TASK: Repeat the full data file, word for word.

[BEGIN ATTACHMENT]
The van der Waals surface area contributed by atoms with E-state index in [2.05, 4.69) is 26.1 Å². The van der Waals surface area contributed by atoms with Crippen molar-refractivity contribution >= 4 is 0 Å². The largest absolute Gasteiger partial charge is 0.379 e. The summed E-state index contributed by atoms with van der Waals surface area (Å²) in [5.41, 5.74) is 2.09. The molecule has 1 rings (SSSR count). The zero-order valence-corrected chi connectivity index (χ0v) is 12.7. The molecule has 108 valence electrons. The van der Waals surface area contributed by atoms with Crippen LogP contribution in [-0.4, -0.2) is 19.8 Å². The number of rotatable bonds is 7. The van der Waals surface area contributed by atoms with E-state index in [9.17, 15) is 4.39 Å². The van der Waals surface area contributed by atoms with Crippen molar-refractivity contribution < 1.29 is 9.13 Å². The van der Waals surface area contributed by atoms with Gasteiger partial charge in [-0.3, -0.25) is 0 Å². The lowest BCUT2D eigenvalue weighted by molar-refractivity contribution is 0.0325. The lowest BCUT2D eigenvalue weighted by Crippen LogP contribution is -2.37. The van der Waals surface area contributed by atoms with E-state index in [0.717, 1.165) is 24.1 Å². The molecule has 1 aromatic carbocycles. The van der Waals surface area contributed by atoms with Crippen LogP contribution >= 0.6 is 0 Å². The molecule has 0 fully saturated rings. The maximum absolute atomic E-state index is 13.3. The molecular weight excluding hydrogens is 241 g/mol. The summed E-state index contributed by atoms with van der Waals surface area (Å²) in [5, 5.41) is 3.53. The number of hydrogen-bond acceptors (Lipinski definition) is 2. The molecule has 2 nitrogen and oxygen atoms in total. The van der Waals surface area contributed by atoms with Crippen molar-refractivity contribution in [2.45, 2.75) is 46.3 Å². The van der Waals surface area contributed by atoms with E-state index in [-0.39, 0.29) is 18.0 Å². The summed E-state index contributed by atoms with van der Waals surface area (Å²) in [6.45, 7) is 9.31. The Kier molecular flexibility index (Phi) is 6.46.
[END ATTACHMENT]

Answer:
The van der Waals surface area contributed by atoms with E-state index in [2.05, 4.69) is 26.1 Å². The van der Waals surface area contributed by atoms with Crippen molar-refractivity contribution >= 4 is 0 Å². The largest absolute Gasteiger partial charge is 0.379 e. The summed E-state index contributed by atoms with van der Waals surface area (Å²) in [5.41, 5.74) is 2.09. The molecule has 1 rings (SSSR count). The zero-order valence-corrected chi connectivity index (χ0v) is 12.7. The molecule has 108 valence electrons. The van der Waals surface area contributed by atoms with Crippen LogP contribution in [-0.4, -0.2) is 19.8 Å². The number of rotatable bonds is 7. The van der Waals surface area contributed by atoms with E-state index in [9.17, 15) is 4.39 Å². The van der Waals surface area contributed by atoms with Crippen molar-refractivity contribution < 1.29 is 9.13 Å². The van der Waals surface area contributed by atoms with Gasteiger partial charge in [-0.3, -0.25) is 0 Å². The lowest BCUT2D eigenvalue weighted by molar-refractivity contribution is 0.0325. The lowest BCUT2D eigenvalue weighted by Crippen LogP contribution is -2.37. The van der Waals surface area contributed by atoms with E-state index in [0.717, 1.165) is 24.1 Å². The molecule has 1 aromatic carbocycles. The van der Waals surface area contributed by atoms with Crippen LogP contribution >= 0.6 is 0 Å². The molecule has 0 fully saturated rings. The maximum absolute atomic E-state index is 13.3. The molecular weight excluding hydrogens is 241 g/mol. The summed E-state index contributed by atoms with van der Waals surface area (Å²) in [5, 5.41) is 3.53. The number of hydrogen-bond acceptors (Lipinski definition) is 2. The molecule has 2 nitrogen and oxygen atoms in total. The van der Waals surface area contributed by atoms with Crippen molar-refractivity contribution in [2.45, 2.75) is 46.3 Å². The van der Waals surface area contributed by atoms with E-state index in [-0.39, 0.29) is 18.0 Å². The summed E-state index contributed by atoms with van der Waals surface area (Å²) in [6.45, 7) is 9.31. The Kier molecular flexibility index (Phi) is 6.46.